In the United States, this cycle eventually took off thanks to both enormous religious diversity, pop cultural changes and the state’s federal structures, which allowed for policy innovation and experimentation, with individual states legalising same-sex marriage willy-nilly over the course of the late 2000s and early 2010s. Yet the policies in the United States are still more traditional, and the population more conservative in its views: Supreme Court judicial decisions, rather than popular consultations like the Irish referendum, have made the changes possible. There has been no radical shift in either the religiosity of Americans or the deference they give to conservative religious authorities.
The contrast with Ireland is telling. In this religious monopoly, the initial takeoff was made possible by the Roman Catholic Church’s fall from grace, and the enormous losses in its moral authority. For decades, the church had dominated Irish politics, shaping public policy through consultations and secret meetings, and confidently policing both private and public morality with assiduity and exactitude. Its moral authority was high – but also, it turned out, very brittle. The church in the 1990s faced revelations of sex scandals, the incidence of paedophilia and the abuse of the most vulnerable of Irish citizens in church-run Magdalene laundries, mother and baby homes, industrial schools and other church-run agencies. For so long, the church held up rigorous moral standards for society – standards that it itself had failed to fulfil. After the legalisation of homosexuality in 1993, and the revelations of what was often seen as church hypocrisy, the atmosphere became less suffocating.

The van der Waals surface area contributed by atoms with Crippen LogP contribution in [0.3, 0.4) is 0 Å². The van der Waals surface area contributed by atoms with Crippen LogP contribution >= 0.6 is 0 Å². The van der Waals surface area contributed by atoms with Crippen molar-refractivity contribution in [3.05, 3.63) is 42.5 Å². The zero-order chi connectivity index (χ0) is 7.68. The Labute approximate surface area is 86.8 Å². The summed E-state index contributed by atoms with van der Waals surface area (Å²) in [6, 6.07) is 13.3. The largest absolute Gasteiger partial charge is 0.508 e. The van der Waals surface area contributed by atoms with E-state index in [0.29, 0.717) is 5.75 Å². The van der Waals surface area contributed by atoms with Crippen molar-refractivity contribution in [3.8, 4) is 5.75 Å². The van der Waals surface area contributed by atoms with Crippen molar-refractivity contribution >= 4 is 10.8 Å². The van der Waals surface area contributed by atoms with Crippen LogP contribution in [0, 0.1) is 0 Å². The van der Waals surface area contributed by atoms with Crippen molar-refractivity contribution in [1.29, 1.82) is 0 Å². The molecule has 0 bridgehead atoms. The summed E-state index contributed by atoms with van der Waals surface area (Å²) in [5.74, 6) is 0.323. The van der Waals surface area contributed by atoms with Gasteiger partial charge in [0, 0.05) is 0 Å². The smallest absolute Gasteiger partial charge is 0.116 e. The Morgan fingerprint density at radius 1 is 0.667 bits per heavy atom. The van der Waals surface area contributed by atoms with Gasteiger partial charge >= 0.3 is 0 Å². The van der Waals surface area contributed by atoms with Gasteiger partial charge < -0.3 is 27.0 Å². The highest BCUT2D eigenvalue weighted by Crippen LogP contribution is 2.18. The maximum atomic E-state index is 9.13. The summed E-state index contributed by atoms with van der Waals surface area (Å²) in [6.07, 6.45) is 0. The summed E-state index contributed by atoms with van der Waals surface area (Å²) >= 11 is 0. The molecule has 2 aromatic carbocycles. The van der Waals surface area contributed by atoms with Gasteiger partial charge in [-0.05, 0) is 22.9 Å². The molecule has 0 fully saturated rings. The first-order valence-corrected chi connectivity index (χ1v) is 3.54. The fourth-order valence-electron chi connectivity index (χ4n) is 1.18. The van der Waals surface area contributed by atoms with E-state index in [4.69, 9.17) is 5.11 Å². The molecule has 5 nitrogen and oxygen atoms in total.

As the air cleared of incense, more gays could come out – and their political demands had also shifted, to the most mundane and “normal”: the right to marry and to have families. The Zappone and Gilligan case was critical here: two ordinary women who sought not to revolutionise society, but to file taxes in Ireland as the married couple they were in Canada. By 2012, this newspaper noted that “in nearly every county, town, and village, family, friends, and neighbours flaunted their wedding invitations as a badge of pride, or of cool, or of downright relief after years of whispers and cover-ups … these folk look normal …Those couples at community level have changed everything.”
This is exactly the dynamic of gays revealing themselves to be simply… boring and normal, no different from their straight counterparts. And in becoming “normal”, gays have gained greater and greater acceptance, prompting more and more people to live their lives outside of the closet.
From the vantage point of the United States, two aspects of the Irish referendum are so striking. First, the most Catholic of countries is voting in a very non-Catholic way. The church has sounded alarms. But in contrast to prior episodes such as the 1986 divorce or the 1983 abortion referenda, it can no longer count on either an electorate or politicians that defer to its moral authority. Nor can the church stop the spiral of acceptance. In the United States, by contrast, the paedophilia scandals of the early 2000s seem to have had little impact on either the church’s role in politics, or on the strong religious tint to public policy. Second, despite the radical change in attitudes towards homosexuality, attitudes and policies towards abortion are proving far more durable. Could it be, perhaps, that if our friends and sisters, mothers and aunts, co-workers and colleagues, neighbours and acquaintances could come out and tell us of their experiences with abortion, they may be met with more compassion and understanding? And maybe, even, acceptance?
Anna Grzymala-Busse is author of Nations Under God: How Churches Use Moral Authority to Influence Policy (Princeton University Press) and the Ronald and Eileen Weiser Professor of European and Eurasian Studies at the University of Michigan.